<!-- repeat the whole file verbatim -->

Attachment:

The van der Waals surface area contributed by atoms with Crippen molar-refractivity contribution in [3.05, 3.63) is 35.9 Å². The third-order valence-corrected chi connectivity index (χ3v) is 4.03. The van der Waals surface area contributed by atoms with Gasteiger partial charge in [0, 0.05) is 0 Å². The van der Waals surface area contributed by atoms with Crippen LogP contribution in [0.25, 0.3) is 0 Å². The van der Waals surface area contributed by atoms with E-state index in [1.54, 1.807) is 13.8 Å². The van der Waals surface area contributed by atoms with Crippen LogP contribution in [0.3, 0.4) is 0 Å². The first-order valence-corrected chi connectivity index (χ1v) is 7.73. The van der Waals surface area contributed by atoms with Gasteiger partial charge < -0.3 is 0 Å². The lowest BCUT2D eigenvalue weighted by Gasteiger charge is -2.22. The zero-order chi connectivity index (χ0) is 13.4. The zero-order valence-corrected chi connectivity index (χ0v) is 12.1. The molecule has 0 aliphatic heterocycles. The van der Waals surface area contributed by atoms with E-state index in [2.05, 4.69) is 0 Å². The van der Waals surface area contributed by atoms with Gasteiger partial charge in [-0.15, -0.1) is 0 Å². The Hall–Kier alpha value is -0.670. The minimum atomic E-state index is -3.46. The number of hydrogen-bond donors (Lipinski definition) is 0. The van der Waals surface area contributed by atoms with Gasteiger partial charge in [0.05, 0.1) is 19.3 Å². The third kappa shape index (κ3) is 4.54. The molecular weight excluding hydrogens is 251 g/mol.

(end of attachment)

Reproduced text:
The van der Waals surface area contributed by atoms with Crippen molar-refractivity contribution in [3.05, 3.63) is 35.9 Å². The third-order valence-corrected chi connectivity index (χ3v) is 4.03. The van der Waals surface area contributed by atoms with Gasteiger partial charge in [0, 0.05) is 0 Å². The van der Waals surface area contributed by atoms with Crippen LogP contribution in [0.25, 0.3) is 0 Å². The van der Waals surface area contributed by atoms with E-state index in [1.54, 1.807) is 13.8 Å². The van der Waals surface area contributed by atoms with Crippen LogP contribution in [0.3, 0.4) is 0 Å². The first-order valence-corrected chi connectivity index (χ1v) is 7.73. The van der Waals surface area contributed by atoms with Gasteiger partial charge < -0.3 is 0 Å². The lowest BCUT2D eigenvalue weighted by Gasteiger charge is -2.22. The zero-order chi connectivity index (χ0) is 13.4. The zero-order valence-corrected chi connectivity index (χ0v) is 12.1. The molecule has 0 aliphatic heterocycles. The van der Waals surface area contributed by atoms with E-state index in [2.05, 4.69) is 0 Å². The van der Waals surface area contributed by atoms with Gasteiger partial charge in [-0.15, -0.1) is 0 Å². The Hall–Kier alpha value is -0.670. The minimum atomic E-state index is -3.46. The number of hydrogen-bond donors (Lipinski definition) is 0. The van der Waals surface area contributed by atoms with Gasteiger partial charge in [0.05, 0.1) is 19.3 Å². The third kappa shape index (κ3) is 4.54. The molecular weight excluding hydrogens is 251 g/mol.